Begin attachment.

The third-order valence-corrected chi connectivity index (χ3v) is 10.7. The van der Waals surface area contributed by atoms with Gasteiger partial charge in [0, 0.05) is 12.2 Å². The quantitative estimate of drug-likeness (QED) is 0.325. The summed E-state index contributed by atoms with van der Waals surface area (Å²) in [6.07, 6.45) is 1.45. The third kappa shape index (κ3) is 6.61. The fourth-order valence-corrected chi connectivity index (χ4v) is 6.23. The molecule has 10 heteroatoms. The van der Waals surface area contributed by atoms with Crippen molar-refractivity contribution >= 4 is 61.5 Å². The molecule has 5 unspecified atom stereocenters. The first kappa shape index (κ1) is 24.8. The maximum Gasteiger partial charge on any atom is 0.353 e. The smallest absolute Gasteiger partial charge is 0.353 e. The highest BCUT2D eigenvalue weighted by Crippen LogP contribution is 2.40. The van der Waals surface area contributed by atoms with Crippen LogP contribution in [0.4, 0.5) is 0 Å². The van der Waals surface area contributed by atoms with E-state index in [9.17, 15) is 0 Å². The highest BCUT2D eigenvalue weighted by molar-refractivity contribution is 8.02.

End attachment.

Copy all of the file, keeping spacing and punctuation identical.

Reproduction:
The third-order valence-corrected chi connectivity index (χ3v) is 10.7. The van der Waals surface area contributed by atoms with Gasteiger partial charge in [0, 0.05) is 12.2 Å². The quantitative estimate of drug-likeness (QED) is 0.325. The summed E-state index contributed by atoms with van der Waals surface area (Å²) in [6.07, 6.45) is 1.45. The third kappa shape index (κ3) is 6.61. The fourth-order valence-corrected chi connectivity index (χ4v) is 6.23. The molecule has 10 heteroatoms. The van der Waals surface area contributed by atoms with Crippen molar-refractivity contribution >= 4 is 61.5 Å². The molecule has 5 unspecified atom stereocenters. The first kappa shape index (κ1) is 24.8. The maximum Gasteiger partial charge on any atom is 0.353 e. The smallest absolute Gasteiger partial charge is 0.353 e. The highest BCUT2D eigenvalue weighted by Crippen LogP contribution is 2.40. The van der Waals surface area contributed by atoms with Crippen LogP contribution in [0.4, 0.5) is 0 Å². The van der Waals surface area contributed by atoms with E-state index in [9.17, 15) is 0 Å². The highest BCUT2D eigenvalue weighted by molar-refractivity contribution is 8.02.